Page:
(RED ALERT!!  General rant to follow; not directed at anyone.) Now, while Bush has eroded the Bill of Rights in the past 6 yrs (as have previous administrations with various acts of Congress), he hasn't completely destroyed it.  It's been undermined badly, but the death knell of the Republic hasn't been dealt by him or his administration, yet.  (He still has 2 years to go. . .)   To assume that Bush has single-handedly managed to destroy the fabric of the United States is being pantently blind to the actions of such people as Jackson, Lincoln, Grant, TR, and FDR, for starters.

Rose: [disgusted] Oh, look at what the cat dragged in: "The Oncoming Storm."

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Formerly Known as "Lost Cause."


#26 G1223

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Posted 05 November 2006 - 09:56 PM

View PostSpidey, on Nov 5 2006, 05:12 PM, said:

Clinton has a fling with an intern and gets impeached.


No it was lying under oath. The lie was by deliberate omission.
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#27 Cait

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Posted 05 November 2006 - 10:11 PM

View PostG1223, on Nov 5 2006, 06:56 PM, said:

View PostSpidey, on Nov 5 2006, 05:12 PM, said:



Clinton has a fling with an intern and gets impeached.


No it was lying under oath. The lie was by deliberate omission.

And yet you seem to think nothing of Bush lying to Congress and the American people in order to take us to war in Iraq.  A war that has killed 2000+ of our own troops, 500K+ Iraqies, and who knows how many wounded.

Yep, I see how one lie is impeachable and the other is just a misunderstanding.

Rules for surviving an Autocracy:

Rule#1: Believe the Autocrat.
Rule#2: Do not be taken in by small signs of normality.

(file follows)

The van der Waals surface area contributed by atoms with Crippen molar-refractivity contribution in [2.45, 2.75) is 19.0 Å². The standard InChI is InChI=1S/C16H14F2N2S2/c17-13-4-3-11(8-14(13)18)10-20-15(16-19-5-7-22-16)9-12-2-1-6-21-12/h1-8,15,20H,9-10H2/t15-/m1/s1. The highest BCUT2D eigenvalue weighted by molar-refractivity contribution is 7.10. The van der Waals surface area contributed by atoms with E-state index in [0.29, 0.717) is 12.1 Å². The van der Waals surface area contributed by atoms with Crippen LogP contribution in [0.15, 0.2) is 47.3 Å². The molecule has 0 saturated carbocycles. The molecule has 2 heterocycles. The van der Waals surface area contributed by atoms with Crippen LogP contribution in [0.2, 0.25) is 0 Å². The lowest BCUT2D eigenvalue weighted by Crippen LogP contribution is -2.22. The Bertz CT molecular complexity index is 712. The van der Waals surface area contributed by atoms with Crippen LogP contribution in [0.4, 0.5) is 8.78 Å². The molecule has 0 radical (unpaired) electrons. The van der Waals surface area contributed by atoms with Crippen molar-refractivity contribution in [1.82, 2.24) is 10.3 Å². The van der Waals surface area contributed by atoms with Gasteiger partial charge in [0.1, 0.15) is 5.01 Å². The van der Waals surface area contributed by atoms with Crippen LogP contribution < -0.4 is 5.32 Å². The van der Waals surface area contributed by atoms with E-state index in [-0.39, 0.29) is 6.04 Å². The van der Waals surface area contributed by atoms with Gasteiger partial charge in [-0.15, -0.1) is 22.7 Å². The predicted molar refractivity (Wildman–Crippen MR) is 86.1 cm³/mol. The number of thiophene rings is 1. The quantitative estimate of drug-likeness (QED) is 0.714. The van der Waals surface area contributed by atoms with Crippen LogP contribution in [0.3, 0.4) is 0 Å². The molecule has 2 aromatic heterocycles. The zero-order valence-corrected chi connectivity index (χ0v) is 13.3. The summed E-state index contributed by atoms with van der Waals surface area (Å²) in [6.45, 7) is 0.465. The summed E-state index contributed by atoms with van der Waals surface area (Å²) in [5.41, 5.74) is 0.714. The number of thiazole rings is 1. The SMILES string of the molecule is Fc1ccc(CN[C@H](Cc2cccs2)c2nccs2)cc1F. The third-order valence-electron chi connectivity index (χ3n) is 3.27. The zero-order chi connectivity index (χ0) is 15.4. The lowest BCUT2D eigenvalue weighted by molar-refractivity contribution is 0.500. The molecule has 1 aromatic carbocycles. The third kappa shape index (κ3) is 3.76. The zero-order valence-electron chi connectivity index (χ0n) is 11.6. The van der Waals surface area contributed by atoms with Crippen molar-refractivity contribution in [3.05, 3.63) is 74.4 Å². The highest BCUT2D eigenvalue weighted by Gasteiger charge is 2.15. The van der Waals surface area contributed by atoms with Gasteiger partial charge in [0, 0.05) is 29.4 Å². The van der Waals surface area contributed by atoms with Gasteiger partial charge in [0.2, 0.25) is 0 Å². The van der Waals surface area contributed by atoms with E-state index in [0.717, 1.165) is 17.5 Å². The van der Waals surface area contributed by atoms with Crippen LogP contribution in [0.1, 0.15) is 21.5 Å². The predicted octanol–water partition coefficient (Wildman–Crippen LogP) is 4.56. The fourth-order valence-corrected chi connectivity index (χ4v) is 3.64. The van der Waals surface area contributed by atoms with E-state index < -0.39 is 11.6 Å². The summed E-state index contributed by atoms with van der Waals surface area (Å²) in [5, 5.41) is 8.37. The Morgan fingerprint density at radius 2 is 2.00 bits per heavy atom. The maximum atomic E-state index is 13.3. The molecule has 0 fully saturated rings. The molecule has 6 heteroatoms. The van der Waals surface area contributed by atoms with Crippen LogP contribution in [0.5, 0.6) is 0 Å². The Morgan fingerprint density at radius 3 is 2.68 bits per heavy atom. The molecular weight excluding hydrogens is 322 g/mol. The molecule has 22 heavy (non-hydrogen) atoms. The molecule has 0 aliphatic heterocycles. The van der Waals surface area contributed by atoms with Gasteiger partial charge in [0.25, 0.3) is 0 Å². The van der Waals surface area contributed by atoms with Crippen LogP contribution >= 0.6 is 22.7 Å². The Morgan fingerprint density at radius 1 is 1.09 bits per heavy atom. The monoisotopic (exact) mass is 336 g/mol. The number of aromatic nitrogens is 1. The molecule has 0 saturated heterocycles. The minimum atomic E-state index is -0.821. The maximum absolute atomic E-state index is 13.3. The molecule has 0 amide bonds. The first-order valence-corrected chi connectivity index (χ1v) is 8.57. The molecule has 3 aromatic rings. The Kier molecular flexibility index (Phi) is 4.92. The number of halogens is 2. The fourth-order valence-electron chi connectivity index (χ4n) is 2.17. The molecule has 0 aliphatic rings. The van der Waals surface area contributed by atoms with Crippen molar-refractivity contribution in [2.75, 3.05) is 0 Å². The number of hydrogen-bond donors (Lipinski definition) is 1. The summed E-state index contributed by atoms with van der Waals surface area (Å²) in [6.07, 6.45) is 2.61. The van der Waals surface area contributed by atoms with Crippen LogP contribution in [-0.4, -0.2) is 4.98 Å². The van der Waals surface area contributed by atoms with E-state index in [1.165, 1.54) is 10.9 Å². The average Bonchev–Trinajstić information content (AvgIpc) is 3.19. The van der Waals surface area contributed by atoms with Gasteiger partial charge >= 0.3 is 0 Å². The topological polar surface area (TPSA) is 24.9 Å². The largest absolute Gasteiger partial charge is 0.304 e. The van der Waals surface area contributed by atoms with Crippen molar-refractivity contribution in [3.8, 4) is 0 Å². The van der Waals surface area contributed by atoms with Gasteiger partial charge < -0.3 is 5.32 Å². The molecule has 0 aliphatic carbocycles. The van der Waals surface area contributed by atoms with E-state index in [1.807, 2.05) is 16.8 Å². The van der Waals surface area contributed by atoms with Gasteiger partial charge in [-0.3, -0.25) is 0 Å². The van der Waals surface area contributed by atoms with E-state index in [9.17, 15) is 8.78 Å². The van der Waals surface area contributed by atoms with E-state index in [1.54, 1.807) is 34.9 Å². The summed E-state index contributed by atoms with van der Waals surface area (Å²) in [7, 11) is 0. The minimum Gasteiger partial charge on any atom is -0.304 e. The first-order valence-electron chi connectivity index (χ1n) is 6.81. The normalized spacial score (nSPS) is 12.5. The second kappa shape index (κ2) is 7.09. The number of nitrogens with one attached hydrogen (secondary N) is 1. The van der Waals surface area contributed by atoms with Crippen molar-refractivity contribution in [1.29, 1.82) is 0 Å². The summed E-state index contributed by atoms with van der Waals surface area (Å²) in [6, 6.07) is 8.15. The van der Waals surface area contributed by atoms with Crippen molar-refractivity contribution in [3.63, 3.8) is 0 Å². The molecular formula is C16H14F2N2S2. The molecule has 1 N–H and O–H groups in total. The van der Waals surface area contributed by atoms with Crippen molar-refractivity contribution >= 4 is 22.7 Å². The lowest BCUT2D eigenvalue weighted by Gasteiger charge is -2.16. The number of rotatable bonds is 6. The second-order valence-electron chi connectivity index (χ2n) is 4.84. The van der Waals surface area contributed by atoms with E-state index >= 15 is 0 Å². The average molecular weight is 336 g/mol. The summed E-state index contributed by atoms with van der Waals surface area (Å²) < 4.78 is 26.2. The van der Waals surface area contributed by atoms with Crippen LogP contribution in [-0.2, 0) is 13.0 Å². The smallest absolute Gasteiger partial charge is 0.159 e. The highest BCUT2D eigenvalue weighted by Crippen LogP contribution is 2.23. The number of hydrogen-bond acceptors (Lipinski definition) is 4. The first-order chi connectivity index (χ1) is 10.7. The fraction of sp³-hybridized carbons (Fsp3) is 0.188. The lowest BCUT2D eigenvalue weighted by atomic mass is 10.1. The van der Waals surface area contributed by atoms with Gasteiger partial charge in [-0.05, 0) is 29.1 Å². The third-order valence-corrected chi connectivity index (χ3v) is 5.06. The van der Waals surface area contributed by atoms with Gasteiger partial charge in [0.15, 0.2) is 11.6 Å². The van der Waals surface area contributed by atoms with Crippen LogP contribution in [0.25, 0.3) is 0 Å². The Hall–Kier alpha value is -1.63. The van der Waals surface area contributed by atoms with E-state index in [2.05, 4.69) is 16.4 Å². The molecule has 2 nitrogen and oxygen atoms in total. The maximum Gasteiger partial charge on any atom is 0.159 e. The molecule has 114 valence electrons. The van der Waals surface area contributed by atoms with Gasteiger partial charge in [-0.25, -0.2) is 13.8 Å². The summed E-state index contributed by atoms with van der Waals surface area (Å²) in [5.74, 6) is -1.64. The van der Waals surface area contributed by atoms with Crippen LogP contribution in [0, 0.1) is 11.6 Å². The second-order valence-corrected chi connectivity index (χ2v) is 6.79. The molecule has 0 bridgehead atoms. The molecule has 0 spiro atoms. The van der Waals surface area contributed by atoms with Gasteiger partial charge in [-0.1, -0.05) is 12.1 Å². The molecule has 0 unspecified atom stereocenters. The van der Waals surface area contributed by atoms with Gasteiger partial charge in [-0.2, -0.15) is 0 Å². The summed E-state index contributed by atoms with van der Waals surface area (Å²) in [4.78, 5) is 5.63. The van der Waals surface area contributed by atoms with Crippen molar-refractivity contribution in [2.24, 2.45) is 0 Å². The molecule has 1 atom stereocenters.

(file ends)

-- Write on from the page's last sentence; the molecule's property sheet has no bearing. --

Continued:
Rule#3: Institutions will not save you.
Rule#4: Be outraged.
Rule#5: Don't make compromises.
Rule#6: Remember the future.

Source:
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#28 Bobby

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Posted 05 November 2006 - 10:13 PM

View PostG1223, on Nov 5 2006, 08:56 PM, said:

View PostSpidey, on Nov 5 2006, 05:12 PM, said:



Clinton has a fling with an intern and gets impeached.


No it was lying under oath. The lie was by deliberate omission.

Weren't you the one in the outing thread claiming it was wrong to be in people's sex lives?  What right did they have to ask the question?  He lied, nobody died.  That's the one cliche you can't escape.  A dress did get stain though.   But they did the Christian thing and made their marriage work.   Seems like the right would love them.  Stand by your man.   I say we bring them all in and ask them who they are screwing under oath.

#29 G1223

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Posted 05 November 2006 - 10:17 PM

It was testimony in a SEXUAL harassment suit. So asking about his possible sexual acts with an employee is a valid in that case.
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If you voted for Obama then all the mistakes he makes are your fault and I will point this out to you every time he does mess up.

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#30 Bobby

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Posted 05 November 2006 - 10:28 PM

How was it relevant to that case?  Unless Monica filed the charges, which I don't think ever happened.  It's not sexual harassment if you are doing it of your own free will.   No, they just saw a chance to ask a question because they wasted millions of dollars trying to get at the Clintons every other way but couldn't.   Bill Clinton is a liar and cheated on his wife, but he was a damn good president.    But what he lied about pales in comparison.  And Bill Clinton's been out of office for over six years, Bush has been doing a piss poor job all on his own.  So please quit using Billy boy as a means of deflection because George is worse.

Edited by Life for Rent, 05 November 2006 - 10:32 PM.


#31 G1223

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Posted 05 November 2006 - 10:36 PM